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Tweaking firms' social responsibility

Ki Nan Tsui, Somruedi Banchongduang

Can social responsibility be a real force for change in the corporate world? Or is it just a publicity fad?

Make no mistake about it. The first priority of any business should be making a profit, Kasikornbank CEO Banthoon Lamsam said at the launch of the Corporate Social Responsibility Institute at the Stock Exchange of Thailand yesterday.

"How can a company grant any social assistance without first being able to survive?" he asked.

Yet, as consumers become more aware of the affects of business on the country's social and environmental fabric, corporate social responsibility ceases to be only a function of the Public Relations Department. "Profit maximisation alone can be unsustainable in the long run," said Siam Cement Group vice president Roongrote Rangsiyopash.

Companies that deal with scarce natural resources - be they SCG's limestone or PTT's oil and natural gas - must weigh the trade-offs carefully, said Thaipat Institute director Pipat Yodprudtikan. The think-tank head said if somebody else could use the resources better, creating more value or less waste, then the way should be open to those others.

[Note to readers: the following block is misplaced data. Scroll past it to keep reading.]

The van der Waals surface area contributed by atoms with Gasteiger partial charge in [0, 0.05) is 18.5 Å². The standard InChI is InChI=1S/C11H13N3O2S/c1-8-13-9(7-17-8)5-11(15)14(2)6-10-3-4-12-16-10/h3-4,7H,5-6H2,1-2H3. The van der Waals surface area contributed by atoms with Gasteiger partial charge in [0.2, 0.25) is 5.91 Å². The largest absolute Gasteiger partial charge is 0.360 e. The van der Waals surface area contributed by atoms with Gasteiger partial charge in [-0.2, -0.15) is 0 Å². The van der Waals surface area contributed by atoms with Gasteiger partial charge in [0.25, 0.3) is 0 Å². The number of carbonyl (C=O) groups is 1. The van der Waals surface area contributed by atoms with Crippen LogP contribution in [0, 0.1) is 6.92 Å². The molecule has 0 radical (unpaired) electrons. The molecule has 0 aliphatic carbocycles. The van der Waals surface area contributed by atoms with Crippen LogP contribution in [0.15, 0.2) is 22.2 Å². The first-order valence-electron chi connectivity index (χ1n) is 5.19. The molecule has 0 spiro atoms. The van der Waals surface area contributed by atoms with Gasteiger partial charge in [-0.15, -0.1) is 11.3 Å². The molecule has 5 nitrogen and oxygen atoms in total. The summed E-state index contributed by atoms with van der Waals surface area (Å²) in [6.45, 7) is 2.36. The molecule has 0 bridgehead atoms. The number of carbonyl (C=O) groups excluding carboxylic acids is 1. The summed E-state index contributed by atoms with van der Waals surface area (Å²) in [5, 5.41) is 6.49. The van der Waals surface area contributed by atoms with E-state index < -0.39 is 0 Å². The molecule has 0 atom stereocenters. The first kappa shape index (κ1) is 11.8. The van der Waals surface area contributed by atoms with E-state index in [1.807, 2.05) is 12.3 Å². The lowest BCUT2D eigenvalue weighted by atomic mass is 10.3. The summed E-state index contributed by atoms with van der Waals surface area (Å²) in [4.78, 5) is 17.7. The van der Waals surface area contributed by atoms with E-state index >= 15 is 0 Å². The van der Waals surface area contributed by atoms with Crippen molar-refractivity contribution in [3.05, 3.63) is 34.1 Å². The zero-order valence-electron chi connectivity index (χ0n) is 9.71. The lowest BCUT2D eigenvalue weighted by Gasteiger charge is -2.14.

Corporate social responsibility is a process and thus requires continuity, Pipat said. Responsibility to both the environment and society should be treated with the same reverence as turning a profit.

However, corporate social responsibility should emanate from the inside of an organisation, or as Government Pension Fund secretary-general Visit Tantisun-thorn put it, it should be a company's "core value".

That, too, can be difficult to achieve.

PTT Research and Technology Institute executive vice president Songkiert Tansamrit believes in a concerted effort orchestrated by chief executives. Roongrote says the whole value chain must be engaged. But to guarantee any strategic continuity, accountability must come into play, as well. Now there is talk of finding the best ways to gauge and assess corporate-social-responsibility projects.

"Money is not the issue here. It cannot buy a network of employees," said Siam Commercial Bank president and CEO Kannikar Chalitaporn. If 20,000 employees could go home and convince their families of the importance of corporate social responsibility, then awareness could be created among hundreds of thousands, she argued. But the movement has yet to achieve such a critical mass.

The most popular misunderstanding is that corporate social responsibility translates as donations.

But holistically, it can stem from the smallest of business changes. Take the option for customers to print out transaction slips at all SCB ATM machines. That initiative saves not only trees, but about Bt10 million a year for the bank.

Perhaps taking environmental and social well-being seriously is what businesses should be aiming at.

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